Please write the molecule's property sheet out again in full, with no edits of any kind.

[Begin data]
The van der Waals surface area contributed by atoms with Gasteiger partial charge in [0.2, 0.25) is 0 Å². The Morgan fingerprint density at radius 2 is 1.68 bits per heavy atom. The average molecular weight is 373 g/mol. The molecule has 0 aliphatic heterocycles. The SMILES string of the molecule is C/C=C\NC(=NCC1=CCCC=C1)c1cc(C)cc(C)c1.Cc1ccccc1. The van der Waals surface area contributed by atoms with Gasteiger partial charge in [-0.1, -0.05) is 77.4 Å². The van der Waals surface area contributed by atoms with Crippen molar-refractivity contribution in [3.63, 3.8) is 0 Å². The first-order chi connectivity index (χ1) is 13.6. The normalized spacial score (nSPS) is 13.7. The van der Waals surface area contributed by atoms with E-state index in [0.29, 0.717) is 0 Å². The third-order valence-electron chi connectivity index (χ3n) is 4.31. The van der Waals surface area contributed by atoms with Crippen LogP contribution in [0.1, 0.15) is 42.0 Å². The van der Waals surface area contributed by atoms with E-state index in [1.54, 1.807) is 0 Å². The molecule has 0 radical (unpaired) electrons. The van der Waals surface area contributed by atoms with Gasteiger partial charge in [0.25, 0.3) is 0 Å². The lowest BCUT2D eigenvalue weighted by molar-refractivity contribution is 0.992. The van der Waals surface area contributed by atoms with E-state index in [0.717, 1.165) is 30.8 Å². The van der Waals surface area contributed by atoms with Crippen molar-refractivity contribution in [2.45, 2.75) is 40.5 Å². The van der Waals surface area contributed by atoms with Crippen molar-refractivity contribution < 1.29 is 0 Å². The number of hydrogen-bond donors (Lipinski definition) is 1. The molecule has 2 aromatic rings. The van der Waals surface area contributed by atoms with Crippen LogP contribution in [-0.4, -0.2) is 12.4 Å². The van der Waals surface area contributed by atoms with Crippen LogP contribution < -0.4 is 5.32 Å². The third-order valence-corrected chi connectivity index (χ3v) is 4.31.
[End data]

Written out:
The van der Waals surface area contributed by atoms with Gasteiger partial charge in [0.2, 0.25) is 0 Å². The Morgan fingerprint density at radius 2 is 1.68 bits per heavy atom. The average molecular weight is 373 g/mol. The molecule has 0 aliphatic heterocycles. The SMILES string of the molecule is C/C=C\NC(=NCC1=CCCC=C1)c1cc(C)cc(C)c1.Cc1ccccc1. The van der Waals surface area contributed by atoms with Gasteiger partial charge in [-0.1, -0.05) is 77.4 Å². The van der Waals surface area contributed by atoms with Crippen molar-refractivity contribution in [3.63, 3.8) is 0 Å². The first-order chi connectivity index (χ1) is 13.6. The normalized spacial score (nSPS) is 13.7. The van der Waals surface area contributed by atoms with E-state index in [0.29, 0.717) is 0 Å². The third-order valence-electron chi connectivity index (χ3n) is 4.31. The van der Waals surface area contributed by atoms with Crippen LogP contribution in [0.1, 0.15) is 42.0 Å². The van der Waals surface area contributed by atoms with E-state index in [1.54, 1.807) is 0 Å². The molecule has 0 radical (unpaired) electrons. The van der Waals surface area contributed by atoms with Gasteiger partial charge in [0.25, 0.3) is 0 Å². The lowest BCUT2D eigenvalue weighted by molar-refractivity contribution is 0.992. The van der Waals surface area contributed by atoms with E-state index in [0.717, 1.165) is 30.8 Å². The van der Waals surface area contributed by atoms with Crippen molar-refractivity contribution in [2.45, 2.75) is 40.5 Å². The van der Waals surface area contributed by atoms with Crippen molar-refractivity contribution < 1.29 is 0 Å². The number of hydrogen-bond donors (Lipinski definition) is 1. The molecule has 2 aromatic rings. The van der Waals surface area contributed by atoms with Crippen LogP contribution in [-0.4, -0.2) is 12.4 Å². The van der Waals surface area contributed by atoms with Crippen LogP contribution < -0.4 is 5.32 Å². The third-order valence-corrected chi connectivity index (χ3v) is 4.31.